In these days between Rosh haShana and Yom Kippur that is part of what we should think about. This is a time to consider what our mission in life is and to carry it out in truth and an open heart.

Have a meaningful fast.

I wish you, your family and friends a year of health, happiness and peace,

Laya

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Shabbat Shuva

ShabbatShuva sig

Hosea 14:2-10,   Micah 7:18-20,   Joel 2:15-27

It’s that time of year again, the count down to the holiest days of the year, Rosh HaShana and Yom Kippur.

The Shabbat between Rosh HaShana and Yom Kippur is called “Shabbat Shuva” meaning “The Shabbat of Return”. The first words in the haftarah are, “Return (shuva), Israel, to the Lord your Gd…”  The words direct our thoughts to introspection. Later in the haftarah, in the book of Joel, it says, “Blow the horn in Zion, sanctify a fast…” The illustration for this week shows a leader blowing a shofar. People of all colours- representing people from different corners of the world- are hearing the shofar. Above them is the hand of Gd surrounded by flames, representing Gd’s presence. This illustration is based on a wonderful painting by the American Artist Ben Shahn. Shahn was born in Lithuania and came to America with his family in the early 20th Century. His life was dedicated to human rights and social action, and he expressed that through his prolific art works.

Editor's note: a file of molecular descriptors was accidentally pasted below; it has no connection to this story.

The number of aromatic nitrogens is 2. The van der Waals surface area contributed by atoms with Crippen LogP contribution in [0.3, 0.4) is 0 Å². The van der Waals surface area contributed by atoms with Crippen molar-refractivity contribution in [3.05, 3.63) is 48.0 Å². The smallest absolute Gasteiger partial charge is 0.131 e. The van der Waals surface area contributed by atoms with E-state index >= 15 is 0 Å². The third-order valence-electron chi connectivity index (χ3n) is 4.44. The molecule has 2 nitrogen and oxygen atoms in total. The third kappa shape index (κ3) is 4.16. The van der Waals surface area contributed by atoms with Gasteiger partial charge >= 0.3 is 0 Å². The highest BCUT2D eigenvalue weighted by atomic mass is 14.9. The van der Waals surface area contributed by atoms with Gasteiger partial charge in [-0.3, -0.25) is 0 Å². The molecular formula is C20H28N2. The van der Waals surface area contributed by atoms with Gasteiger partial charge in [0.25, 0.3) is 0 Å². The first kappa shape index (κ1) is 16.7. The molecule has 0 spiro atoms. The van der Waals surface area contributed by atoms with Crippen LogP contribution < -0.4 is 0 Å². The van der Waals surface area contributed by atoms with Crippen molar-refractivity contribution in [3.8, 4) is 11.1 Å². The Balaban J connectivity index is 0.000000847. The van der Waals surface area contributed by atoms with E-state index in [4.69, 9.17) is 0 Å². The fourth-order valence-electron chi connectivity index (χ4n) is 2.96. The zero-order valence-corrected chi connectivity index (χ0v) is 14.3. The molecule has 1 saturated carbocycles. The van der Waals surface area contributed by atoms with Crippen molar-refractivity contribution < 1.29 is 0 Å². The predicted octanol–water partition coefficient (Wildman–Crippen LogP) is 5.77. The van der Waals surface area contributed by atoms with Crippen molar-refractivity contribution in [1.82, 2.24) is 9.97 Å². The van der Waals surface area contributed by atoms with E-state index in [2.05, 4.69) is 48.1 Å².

Social responsibility and expression through art is part of our history. This summer my family and I were lucky enough to go to Israel and to Prague, an amazing jewel of a city in the Czech republic. The streets are lined with beautiful, beautiful buildings. Everywhere we turned there were sculptures, embellished doorways, and decorative columns. The curving streets showcased colourful homes and eye catching balconies and windows. 
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We walked the streets and looked at the six synagogues there, synagogues that had been built throughout the centuries. The oldest is the “Alte Neu Schul” (Old New Shul) built in 1254. Two legends surround this amazing medieval structure. One is that the wings of angels transformed into doves to protect the synagogues from fire in the ghetto. The other is that of the famous “Golem” . The story is told that the Maharal, Rabbi Loew, created the Golem out of clay in order to protect the Jews of Prague. It is said that the Golem’s remains are in the attic (but we didn’t see the Golem or his remains).